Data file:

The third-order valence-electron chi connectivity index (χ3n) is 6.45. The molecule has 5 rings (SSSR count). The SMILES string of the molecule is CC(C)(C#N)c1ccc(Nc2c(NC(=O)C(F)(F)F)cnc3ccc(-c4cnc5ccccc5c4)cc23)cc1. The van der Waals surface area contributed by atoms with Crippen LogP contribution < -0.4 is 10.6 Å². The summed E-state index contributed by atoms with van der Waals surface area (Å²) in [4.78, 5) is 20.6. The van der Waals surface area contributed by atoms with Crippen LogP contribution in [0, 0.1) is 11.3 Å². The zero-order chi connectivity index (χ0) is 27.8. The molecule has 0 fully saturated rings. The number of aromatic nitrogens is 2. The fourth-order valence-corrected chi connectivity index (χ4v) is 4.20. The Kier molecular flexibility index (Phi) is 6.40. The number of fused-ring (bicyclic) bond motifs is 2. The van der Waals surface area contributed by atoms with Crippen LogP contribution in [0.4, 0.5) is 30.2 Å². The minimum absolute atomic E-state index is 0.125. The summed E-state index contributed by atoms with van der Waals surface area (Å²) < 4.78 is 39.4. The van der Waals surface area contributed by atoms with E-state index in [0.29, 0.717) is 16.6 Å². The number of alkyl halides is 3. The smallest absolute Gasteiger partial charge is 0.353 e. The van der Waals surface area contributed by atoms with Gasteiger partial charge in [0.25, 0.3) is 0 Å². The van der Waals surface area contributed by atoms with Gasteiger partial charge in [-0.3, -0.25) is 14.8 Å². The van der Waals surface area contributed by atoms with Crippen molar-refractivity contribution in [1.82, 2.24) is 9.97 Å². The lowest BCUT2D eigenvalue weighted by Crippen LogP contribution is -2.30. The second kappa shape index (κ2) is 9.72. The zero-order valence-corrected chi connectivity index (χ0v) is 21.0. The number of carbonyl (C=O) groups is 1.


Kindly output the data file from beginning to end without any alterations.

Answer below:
The third-order valence-electron chi connectivity index (χ3n) is 6.45. The molecule has 5 rings (SSSR count). The SMILES string of the molecule is CC(C)(C#N)c1ccc(Nc2c(NC(=O)C(F)(F)F)cnc3ccc(-c4cnc5ccccc5c4)cc23)cc1. The van der Waals surface area contributed by atoms with Crippen LogP contribution < -0.4 is 10.6 Å². The summed E-state index contributed by atoms with van der Waals surface area (Å²) in [4.78, 5) is 20.6. The van der Waals surface area contributed by atoms with Crippen LogP contribution in [0, 0.1) is 11.3 Å². The zero-order chi connectivity index (χ0) is 27.8. The molecule has 0 fully saturated rings. The number of aromatic nitrogens is 2. The fourth-order valence-corrected chi connectivity index (χ4v) is 4.20. The Kier molecular flexibility index (Phi) is 6.40. The number of fused-ring (bicyclic) bond motifs is 2. The van der Waals surface area contributed by atoms with Crippen LogP contribution in [0.4, 0.5) is 30.2 Å². The minimum absolute atomic E-state index is 0.125. The summed E-state index contributed by atoms with van der Waals surface area (Å²) < 4.78 is 39.4. The van der Waals surface area contributed by atoms with E-state index in [0.29, 0.717) is 16.6 Å². The number of alkyl halides is 3. The smallest absolute Gasteiger partial charge is 0.353 e. The van der Waals surface area contributed by atoms with Gasteiger partial charge in [0.25, 0.3) is 0 Å². The van der Waals surface area contributed by atoms with Gasteiger partial charge in [-0.3, -0.25) is 14.8 Å². The van der Waals surface area contributed by atoms with Crippen molar-refractivity contribution in [1.82, 2.24) is 9.97 Å². The lowest BCUT2D eigenvalue weighted by Crippen LogP contribution is -2.30. The second kappa shape index (κ2) is 9.72. The zero-order valence-corrected chi connectivity index (χ0v) is 21.0. The number of carbonyl (C=O) groups is 1.